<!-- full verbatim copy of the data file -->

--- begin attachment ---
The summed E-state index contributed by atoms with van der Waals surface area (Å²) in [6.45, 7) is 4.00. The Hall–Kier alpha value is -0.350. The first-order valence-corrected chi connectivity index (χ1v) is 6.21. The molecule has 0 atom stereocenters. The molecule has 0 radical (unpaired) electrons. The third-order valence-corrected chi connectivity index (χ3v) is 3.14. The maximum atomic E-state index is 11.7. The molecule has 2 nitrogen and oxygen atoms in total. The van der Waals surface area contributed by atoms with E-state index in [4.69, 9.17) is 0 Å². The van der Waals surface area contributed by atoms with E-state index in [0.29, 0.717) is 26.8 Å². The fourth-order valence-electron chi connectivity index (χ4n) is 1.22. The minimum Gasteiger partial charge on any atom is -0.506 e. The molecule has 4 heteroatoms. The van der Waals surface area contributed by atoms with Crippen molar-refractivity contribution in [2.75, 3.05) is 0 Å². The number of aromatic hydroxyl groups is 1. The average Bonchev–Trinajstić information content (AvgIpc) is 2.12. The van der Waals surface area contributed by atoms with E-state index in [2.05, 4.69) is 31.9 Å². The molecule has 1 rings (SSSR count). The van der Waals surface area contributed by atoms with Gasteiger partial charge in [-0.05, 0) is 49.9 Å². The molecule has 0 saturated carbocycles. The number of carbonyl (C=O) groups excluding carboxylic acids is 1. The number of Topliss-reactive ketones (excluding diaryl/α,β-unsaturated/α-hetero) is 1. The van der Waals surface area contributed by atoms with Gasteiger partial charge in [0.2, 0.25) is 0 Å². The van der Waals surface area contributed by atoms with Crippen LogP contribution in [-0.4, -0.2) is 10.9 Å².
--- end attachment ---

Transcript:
The summed E-state index contributed by atoms with van der Waals surface area (Å²) in [6.45, 7) is 4.00. The Hall–Kier alpha value is -0.350. The first-order valence-corrected chi connectivity index (χ1v) is 6.21. The molecule has 0 atom stereocenters. The molecule has 0 radical (unpaired) electrons. The third-order valence-corrected chi connectivity index (χ3v) is 3.14. The maximum atomic E-state index is 11.7. The molecule has 2 nitrogen and oxygen atoms in total. The van der Waals surface area contributed by atoms with E-state index in [4.69, 9.17) is 0 Å². The van der Waals surface area contributed by atoms with E-state index in [0.29, 0.717) is 26.8 Å². The fourth-order valence-electron chi connectivity index (χ4n) is 1.22. The minimum Gasteiger partial charge on any atom is -0.506 e. The molecule has 4 heteroatoms. The van der Waals surface area contributed by atoms with Crippen molar-refractivity contribution in [2.75, 3.05) is 0 Å². The number of aromatic hydroxyl groups is 1. The average Bonchev–Trinajstić information content (AvgIpc) is 2.12. The van der Waals surface area contributed by atoms with E-state index in [2.05, 4.69) is 31.9 Å². The molecule has 1 rings (SSSR count). The van der Waals surface area contributed by atoms with Gasteiger partial charge in [-0.05, 0) is 49.9 Å². The molecule has 0 saturated carbocycles. The number of carbonyl (C=O) groups excluding carboxylic acids is 1. The number of Topliss-reactive ketones (excluding diaryl/α,β-unsaturated/α-hetero) is 1. The van der Waals surface area contributed by atoms with Gasteiger partial charge in [0.2, 0.25) is 0 Å². The van der Waals surface area contributed by atoms with Crippen LogP contribution in [-0.4, -0.2) is 10.9 Å².